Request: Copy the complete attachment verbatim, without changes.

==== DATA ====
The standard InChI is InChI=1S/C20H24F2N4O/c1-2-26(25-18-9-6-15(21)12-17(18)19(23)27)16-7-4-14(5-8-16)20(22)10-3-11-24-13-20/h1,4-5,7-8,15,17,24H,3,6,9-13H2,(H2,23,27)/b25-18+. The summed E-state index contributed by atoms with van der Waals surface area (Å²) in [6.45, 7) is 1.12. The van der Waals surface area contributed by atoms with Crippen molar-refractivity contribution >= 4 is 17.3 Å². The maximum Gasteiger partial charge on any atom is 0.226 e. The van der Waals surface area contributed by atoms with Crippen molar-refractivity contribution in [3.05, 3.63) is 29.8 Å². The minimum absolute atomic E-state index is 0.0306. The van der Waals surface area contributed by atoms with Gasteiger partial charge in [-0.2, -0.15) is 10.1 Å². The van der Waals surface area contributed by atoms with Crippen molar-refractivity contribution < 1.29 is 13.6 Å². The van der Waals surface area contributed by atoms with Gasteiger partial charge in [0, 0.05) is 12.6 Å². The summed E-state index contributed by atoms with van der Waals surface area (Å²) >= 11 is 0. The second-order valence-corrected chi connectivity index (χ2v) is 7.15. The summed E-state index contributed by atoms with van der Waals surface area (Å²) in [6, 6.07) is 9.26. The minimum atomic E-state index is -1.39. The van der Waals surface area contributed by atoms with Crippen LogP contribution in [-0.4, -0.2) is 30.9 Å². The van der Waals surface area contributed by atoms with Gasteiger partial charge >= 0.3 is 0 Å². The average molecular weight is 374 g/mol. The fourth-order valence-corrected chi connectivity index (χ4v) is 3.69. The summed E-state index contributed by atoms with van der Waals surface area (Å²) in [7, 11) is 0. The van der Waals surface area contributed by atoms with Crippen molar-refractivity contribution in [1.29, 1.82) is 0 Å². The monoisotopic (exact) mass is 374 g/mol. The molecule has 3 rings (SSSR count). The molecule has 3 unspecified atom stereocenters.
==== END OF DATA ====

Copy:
The standard InChI is InChI=1S/C20H24F2N4O/c1-2-26(25-18-9-6-15(21)12-17(18)19(23)27)16-7-4-14(5-8-16)20(22)10-3-11-24-13-20/h1,4-5,7-8,15,17,24H,3,6,9-13H2,(H2,23,27)/b25-18+. The summed E-state index contributed by atoms with van der Waals surface area (Å²) in [6.45, 7) is 1.12. The van der Waals surface area contributed by atoms with Crippen molar-refractivity contribution >= 4 is 17.3 Å². The maximum Gasteiger partial charge on any atom is 0.226 e. The van der Waals surface area contributed by atoms with Crippen molar-refractivity contribution in [3.05, 3.63) is 29.8 Å². The minimum absolute atomic E-state index is 0.0306. The van der Waals surface area contributed by atoms with Gasteiger partial charge in [-0.2, -0.15) is 10.1 Å². The van der Waals surface area contributed by atoms with Crippen molar-refractivity contribution < 1.29 is 13.6 Å². The van der Waals surface area contributed by atoms with Gasteiger partial charge in [0, 0.05) is 12.6 Å². The summed E-state index contributed by atoms with van der Waals surface area (Å²) >= 11 is 0. The second-order valence-corrected chi connectivity index (χ2v) is 7.15. The summed E-state index contributed by atoms with van der Waals surface area (Å²) in [6, 6.07) is 9.26. The minimum atomic E-state index is -1.39. The van der Waals surface area contributed by atoms with Crippen LogP contribution in [-0.4, -0.2) is 30.9 Å². The van der Waals surface area contributed by atoms with Gasteiger partial charge >= 0.3 is 0 Å². The average molecular weight is 374 g/mol. The fourth-order valence-corrected chi connectivity index (χ4v) is 3.69. The summed E-state index contributed by atoms with van der Waals surface area (Å²) in [7, 11) is 0. The van der Waals surface area contributed by atoms with Crippen molar-refractivity contribution in [1.29, 1.82) is 0 Å². The monoisotopic (exact) mass is 374 g/mol. The molecule has 3 rings (SSSR count). The molecule has 3 unspecified atom stereocenters.